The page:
While offshore bid rounds by Israel and Lebanon grabbed headlines, additional attention was drawn to the Levantine hydrocarbons sector in early November from an unexpected source – as Jordan quietly launched an onshore auction.
Despite being surrounded by some of the world’s leading crude producers, the kingdom has minimal reserves of either oil or gas – relying expensively and riskily on better-endowed neighbours and, more recently, on imports of LNG.
After decades of fruitless searching for conventional reserves, upstream hopes in recent years have focussed primarily on oil shale – expensive to extract but in which the country is contrastingly rich.
A notice issued by the Ministry of Energy & Mineral Resources (MEMR) on November 7 invited companies or consortia to submit expressions of interest (EoIs) by December 31 in exploring for conventional or unconventional resources in six large blocks. These cover the bulk of the country’s onshore territory bar two areas in the south-west and two in the east.
Several have been extensively explored – by heavyweights of the calibre of BP and Royal Dutch Shell, both of which withdrew during the first half of the decade – with extensive 2D and limited 3D seismic surveys conducted.
The adjacent Azraq and Sirhan licences – covering respectively 6,311 and 7,970 square km in the central east along the Saudi border – were previously offered in a three-block bid round in 2014. However, with the tender coinciding with a protracted oil price crash, awards were never made. Shell agreed to conduct a nine-month study of the two blocks in 2012 but declined to enter a longer-term deal.
Also offered in the latest invitation is the Jafr block, covering 10,662 square km directly to the south of Sirhan, the Dead Sea block covering 10,841 square km in the central west along the border with Israel, and the North Highlands and West Safawi blocks in the north bordering Syria.
The West Safawi acreage excludes the Hamza development area in the southeast of the block. All the areas have been explored before to varying degrees – with the number of wells drilled ranging from three at Sirhan to 20 in the Dead Sea area, according to material on each block published by MEMR with the EoI notice.
Past information indicates that more than half of the Dead Sea wells have yielded oil and gas shows, as have several of those drilled at most of the blocks.
According to the ministry’s statement, applicants deemed qualified will be invited to receive tender documents and to submit a work plan to the ministry, after which memorandums of understanding (MoUs) or production-sharing agreements (PSA) will be signed.
No further detail was provided on the prospective contracts but the terms would be assumed to be generous to offset the substantial deterrent factors of past failures and current global industry bearishness compounded by enormous regional instability – from which the kingdom has anomalously remained relatively free.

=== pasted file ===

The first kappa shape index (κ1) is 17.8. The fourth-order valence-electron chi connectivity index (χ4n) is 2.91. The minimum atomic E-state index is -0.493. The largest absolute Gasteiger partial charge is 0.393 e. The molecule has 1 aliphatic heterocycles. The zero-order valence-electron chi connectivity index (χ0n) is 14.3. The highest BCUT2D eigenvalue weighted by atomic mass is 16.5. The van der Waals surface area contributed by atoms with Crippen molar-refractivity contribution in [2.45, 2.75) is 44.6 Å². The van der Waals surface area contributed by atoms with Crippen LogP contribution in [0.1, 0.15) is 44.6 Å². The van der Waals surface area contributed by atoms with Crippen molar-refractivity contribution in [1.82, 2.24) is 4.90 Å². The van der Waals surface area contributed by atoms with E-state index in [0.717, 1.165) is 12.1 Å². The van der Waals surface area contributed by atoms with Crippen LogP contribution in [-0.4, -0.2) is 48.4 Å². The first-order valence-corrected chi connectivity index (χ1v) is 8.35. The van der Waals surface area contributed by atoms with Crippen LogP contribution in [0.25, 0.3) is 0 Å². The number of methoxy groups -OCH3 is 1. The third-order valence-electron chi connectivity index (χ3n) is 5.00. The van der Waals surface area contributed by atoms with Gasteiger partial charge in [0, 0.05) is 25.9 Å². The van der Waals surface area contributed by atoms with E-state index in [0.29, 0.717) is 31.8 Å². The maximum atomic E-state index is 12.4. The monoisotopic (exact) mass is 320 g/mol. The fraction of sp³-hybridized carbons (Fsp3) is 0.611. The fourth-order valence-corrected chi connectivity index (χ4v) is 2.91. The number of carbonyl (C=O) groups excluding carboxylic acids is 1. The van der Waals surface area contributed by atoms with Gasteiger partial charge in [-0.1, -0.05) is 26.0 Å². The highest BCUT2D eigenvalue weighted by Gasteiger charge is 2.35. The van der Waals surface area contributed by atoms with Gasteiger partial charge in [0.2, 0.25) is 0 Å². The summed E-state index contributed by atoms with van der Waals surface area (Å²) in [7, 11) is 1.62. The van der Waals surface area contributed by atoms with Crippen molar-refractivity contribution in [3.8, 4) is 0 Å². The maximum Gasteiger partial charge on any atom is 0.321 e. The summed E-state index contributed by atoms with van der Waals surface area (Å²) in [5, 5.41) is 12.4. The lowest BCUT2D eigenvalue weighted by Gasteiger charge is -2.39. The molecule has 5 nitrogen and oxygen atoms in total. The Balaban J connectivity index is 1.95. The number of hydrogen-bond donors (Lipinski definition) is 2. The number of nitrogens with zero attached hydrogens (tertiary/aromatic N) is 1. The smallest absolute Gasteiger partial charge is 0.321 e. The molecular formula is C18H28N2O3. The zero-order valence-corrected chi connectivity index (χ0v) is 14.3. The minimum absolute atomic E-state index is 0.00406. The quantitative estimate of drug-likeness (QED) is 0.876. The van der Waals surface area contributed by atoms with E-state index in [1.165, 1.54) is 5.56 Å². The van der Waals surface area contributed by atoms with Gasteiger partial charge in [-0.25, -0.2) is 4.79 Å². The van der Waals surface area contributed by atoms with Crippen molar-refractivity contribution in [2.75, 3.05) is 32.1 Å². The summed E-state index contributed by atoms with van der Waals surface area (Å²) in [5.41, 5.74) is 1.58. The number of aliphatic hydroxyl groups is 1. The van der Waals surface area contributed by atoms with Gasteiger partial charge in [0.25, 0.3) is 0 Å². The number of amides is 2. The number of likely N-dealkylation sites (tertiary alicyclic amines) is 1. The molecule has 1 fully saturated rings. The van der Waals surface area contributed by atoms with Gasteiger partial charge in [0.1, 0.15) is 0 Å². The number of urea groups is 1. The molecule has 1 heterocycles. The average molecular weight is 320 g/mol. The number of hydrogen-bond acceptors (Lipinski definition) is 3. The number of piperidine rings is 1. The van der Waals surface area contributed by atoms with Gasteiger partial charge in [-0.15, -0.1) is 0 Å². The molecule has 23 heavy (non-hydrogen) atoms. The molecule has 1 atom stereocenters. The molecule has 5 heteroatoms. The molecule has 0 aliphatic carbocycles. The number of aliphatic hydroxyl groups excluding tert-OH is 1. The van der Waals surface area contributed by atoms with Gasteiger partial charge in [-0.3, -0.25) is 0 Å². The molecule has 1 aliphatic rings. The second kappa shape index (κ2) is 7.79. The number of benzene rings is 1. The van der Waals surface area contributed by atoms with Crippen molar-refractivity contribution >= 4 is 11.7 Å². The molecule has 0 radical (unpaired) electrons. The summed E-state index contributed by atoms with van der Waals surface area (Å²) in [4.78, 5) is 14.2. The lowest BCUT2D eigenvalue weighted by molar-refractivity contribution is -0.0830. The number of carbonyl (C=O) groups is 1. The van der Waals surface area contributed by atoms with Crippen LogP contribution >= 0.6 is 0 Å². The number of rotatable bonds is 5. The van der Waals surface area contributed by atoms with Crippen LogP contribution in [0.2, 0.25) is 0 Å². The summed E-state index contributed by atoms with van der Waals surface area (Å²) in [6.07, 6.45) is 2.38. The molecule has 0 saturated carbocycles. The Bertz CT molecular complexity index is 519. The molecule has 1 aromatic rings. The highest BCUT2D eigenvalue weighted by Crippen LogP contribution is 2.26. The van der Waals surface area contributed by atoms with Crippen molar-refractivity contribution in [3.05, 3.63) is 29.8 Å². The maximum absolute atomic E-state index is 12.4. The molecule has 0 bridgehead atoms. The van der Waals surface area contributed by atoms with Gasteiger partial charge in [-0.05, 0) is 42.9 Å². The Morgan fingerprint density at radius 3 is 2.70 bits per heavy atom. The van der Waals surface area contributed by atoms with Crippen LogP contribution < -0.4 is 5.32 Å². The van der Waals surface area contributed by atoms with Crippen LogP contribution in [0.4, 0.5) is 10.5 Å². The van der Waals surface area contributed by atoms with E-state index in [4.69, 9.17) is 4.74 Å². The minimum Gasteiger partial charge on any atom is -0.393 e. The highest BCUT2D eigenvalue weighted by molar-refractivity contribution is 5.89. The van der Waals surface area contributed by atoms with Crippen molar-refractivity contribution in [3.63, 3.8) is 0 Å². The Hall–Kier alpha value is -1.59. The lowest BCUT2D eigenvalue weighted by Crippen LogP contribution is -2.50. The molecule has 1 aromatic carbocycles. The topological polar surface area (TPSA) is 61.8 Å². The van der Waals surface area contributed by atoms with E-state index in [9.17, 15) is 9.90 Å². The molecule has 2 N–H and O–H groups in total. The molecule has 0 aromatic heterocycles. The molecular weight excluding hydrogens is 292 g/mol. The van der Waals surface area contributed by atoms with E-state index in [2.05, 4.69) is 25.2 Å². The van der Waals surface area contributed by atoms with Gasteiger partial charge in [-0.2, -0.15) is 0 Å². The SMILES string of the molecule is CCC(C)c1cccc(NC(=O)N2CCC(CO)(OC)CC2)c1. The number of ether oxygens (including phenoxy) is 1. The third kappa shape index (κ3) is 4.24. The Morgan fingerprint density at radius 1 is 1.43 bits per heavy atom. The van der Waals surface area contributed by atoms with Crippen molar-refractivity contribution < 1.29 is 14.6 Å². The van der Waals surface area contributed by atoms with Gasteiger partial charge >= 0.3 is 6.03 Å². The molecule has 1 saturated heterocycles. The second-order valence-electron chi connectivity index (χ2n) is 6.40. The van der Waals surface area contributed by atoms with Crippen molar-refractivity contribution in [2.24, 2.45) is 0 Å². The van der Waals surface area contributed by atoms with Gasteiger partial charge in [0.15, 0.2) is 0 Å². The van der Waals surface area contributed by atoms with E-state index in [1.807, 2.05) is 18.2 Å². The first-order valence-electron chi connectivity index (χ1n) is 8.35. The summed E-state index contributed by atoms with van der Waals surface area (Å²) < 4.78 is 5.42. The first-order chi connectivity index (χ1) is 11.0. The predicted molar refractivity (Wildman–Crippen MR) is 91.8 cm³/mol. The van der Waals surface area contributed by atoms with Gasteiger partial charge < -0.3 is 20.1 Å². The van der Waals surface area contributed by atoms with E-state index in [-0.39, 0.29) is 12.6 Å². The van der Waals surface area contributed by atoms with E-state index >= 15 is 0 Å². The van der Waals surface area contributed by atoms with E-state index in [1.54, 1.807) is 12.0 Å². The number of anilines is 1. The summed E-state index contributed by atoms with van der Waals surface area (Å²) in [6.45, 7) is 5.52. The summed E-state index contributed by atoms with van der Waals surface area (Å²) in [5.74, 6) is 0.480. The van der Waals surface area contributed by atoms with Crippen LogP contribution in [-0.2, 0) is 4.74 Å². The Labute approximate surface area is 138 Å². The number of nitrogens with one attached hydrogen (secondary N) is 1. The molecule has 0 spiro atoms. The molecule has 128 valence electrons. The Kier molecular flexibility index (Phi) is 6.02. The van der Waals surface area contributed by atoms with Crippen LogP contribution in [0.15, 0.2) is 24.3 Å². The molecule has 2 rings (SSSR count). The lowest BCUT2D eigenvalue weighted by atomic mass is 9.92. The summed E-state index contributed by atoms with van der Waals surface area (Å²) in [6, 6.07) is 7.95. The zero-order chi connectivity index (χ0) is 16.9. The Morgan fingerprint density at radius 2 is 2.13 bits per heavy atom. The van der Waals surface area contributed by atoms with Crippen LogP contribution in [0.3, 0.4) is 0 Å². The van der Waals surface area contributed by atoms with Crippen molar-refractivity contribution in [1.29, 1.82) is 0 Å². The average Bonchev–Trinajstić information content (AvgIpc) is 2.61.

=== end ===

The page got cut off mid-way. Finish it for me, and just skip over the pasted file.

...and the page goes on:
Excluded from the licensing round is the Risha block in the far west – source of the kingdom’s only current gas production and contracted to a new UK-registered Egyptian-owned company identified as IPG in March 2016 under a four-year PSA.
The novice firm took control with improbable promises to raise output to 50 mmcf (1.4 mcm) per day during the first year – a feat as-yet unattained – from around 12 mmcf (340,000 cubic metres) per day in 2015 and from a peak of 38 mmcf (1.1 mcm) per day in 2003.
BP relinquished control to the government in 2014 after five years of unproductive exploration. IPG’s deal also encompassed the East Safawi block. The Petra and Rum blocks in the far south-west are also left out of the new auction.
Gas demand in the kingdom stands at around 500-600 mmcf (14-17 mcm) per day and Amman has struggled with the financial burden of fuel imports primarily for power generation since the sharp reduction in volumes of low-cost gas sent from Egypt through the Arab Gas Pipeline since 2011.
LNG import facilities were commissioned at Aqaba in mid-2015 – with a floating storage and regasification unit (FSRU) contracted from Bermuda-registered Golar Energy capable of delivering up to 500 mmcf (14 mcm) per day.
Longstanding plans to develop a cross-border crude pipeline for exports from Iraq are expected to be reinvigorated by the expulsion during the summer of Daesh from the western Anbar border province.
An agreement with signed in late 2016 with the operators of Israel’s giant Leviathan field to receive a total of 45 bcm of gas over 15 years from field start-up in 2019.
Meanwhile, Amman’s efforts to tap domestic oil shale reserves – at an estimated 70 billion tonnes, some of the largest in the world – have, while slow-moving, lately proved more fruitful than those targeting conventional resources.
Financial close was reached in March on the US$2.1 billion development of the kingdom’s first shale-fired power plant – with a planned capacity of 470MW. The project is being developed by a consortium of China’s Guangdong Yudean Group, Malaysia’s YTL International and Estonia’s Enefit near the Attarat um Ghudran shale deposit, in the centre of the country.